Smart windows for zero carbon energy buildings
There is an urgent need for sustainable and efficient usage of energy in buildings, which currently accounts for 40% of the world’s energy consumption. In Europe, directives have been established to improve energy efficiency and to ensure that all new buildings are nearly zero energy buildings (NZEB). In Latin American and Caribbean (LAC) countries, this is also a top priority and policies are being enforced to implement incentives for renewable energies and promote energy efficiency. WINNER aims to contribute to these ambitious and important goals by developing an innovative smart window system capable of generating energy for self-consumption at the same time as filtering out part of the IR radiation incident on the building, therefore reducing the energy demands for air conditioning, especially in hot climates. In this context, the main objective of the project is to develop an innovative building-integrated photovoltaic system based on smart windows. By introducing suitable nanoparticles on façade surfaces receiving direct sunlight it is possible to build luminescent solar concentrators (LSC), which, on one hand, down-shift the solar spectrum towards the range where the solar cells have an optimal response, and, on the other hand, are able to redirect part of the incident light to the windowpane perimeter, therefore reducing the amount of radiation on the surface and contributing to the smart climatization of the building.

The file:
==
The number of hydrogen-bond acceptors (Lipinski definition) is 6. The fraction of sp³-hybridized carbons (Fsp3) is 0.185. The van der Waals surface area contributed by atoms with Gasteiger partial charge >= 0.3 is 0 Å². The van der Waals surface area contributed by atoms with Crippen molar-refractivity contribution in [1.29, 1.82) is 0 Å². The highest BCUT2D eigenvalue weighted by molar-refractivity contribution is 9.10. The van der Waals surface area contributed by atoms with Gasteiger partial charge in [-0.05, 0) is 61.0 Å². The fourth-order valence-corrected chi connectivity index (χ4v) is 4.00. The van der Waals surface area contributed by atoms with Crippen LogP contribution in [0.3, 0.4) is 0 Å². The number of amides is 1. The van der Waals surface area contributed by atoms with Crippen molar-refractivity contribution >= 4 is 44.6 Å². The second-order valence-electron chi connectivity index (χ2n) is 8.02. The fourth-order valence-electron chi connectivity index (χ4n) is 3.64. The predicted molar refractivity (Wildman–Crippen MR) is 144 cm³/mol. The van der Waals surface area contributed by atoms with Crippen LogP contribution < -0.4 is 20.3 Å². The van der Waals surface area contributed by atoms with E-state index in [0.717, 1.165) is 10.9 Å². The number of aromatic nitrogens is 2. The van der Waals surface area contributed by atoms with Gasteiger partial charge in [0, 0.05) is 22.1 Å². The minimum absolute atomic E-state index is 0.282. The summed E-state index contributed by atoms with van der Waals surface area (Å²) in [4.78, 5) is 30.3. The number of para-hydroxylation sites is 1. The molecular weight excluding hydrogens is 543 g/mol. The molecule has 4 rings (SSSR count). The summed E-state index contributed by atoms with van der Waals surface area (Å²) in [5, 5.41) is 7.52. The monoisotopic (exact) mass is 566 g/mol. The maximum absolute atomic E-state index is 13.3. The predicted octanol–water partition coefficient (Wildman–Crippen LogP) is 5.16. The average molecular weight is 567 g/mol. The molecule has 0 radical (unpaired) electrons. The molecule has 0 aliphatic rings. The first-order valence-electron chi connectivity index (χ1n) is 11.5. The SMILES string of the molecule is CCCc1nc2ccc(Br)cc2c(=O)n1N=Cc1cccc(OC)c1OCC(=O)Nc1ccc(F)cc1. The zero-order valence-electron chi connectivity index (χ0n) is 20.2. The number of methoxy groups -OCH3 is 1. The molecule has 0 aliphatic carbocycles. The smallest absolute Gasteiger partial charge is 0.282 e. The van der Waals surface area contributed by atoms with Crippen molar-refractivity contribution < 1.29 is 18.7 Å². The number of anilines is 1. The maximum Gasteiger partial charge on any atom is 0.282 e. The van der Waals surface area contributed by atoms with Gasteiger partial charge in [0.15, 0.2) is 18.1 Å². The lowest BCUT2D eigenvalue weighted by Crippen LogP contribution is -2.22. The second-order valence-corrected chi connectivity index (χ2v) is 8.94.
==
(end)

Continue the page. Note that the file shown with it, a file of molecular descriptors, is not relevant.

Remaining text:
During the first half of the project, an extensive state-of-the-art review of materials to produce a luminescent solar concentrator (LSC) was performed. An initial selection of materials was done considering the requirements of: (i) matching the emission wavelength to the spectral peak of the external quantum efficiency (EQE) of the side-mounted PV cells; (ii) provide adequate colour and degree of transparency, which are determined by the type and density of luminophores and the properties of the supporting polymeric medium; (iii) have high efficiency and stability; (iv) enable adequate processability with up-scalable techniques. In parallel, materials deposition technologies were also analysed and several technologies were selected as the most appropriate and able to ensure both low-cost/high productivity and high performance of the LCS prototypes: (i) ultrasonic spray, doctorblade (knife-coating) and (ii) polymer multilayer (PML). An initial optimisation of process parameters was conducted. In parallel with the development of the LSC, the design of the smart window was completed. Taking into account market trends and smart functionality of the window, a conceptual design was developed and agreed among all project partners. The design considered thermal, acoustic, ergonomic and luminosity aspects. The smart window was decided to integrate not only the PV cells on the window frame, but also all the basic electronic components for an autonomous mode of operation, including batteries and miniaturised balance-of-system elements. A maximum power point tracker (MPPT) was included for each branch of the PV system, which has a very different output due to the different positioning on the window frame. The design was conducted and initial electronic components were acquired and tested. Also, a new laboratory for the final validation of the smart-window in hot climates (Dominican Republic) was defined and its construction was started. First prototypes will be built during the next period and extensively validated, demonstrating the potential of the smart window to generate electricity in buildings in a sustainable way. In addition, through the diffusion of the results, the project will contribute to the promotion of renewable energies globally and more specifically in the LAC region. The exploitation of alternative energies in these countries can increase technology transfer opportunities and have an important impact in improving the national economies.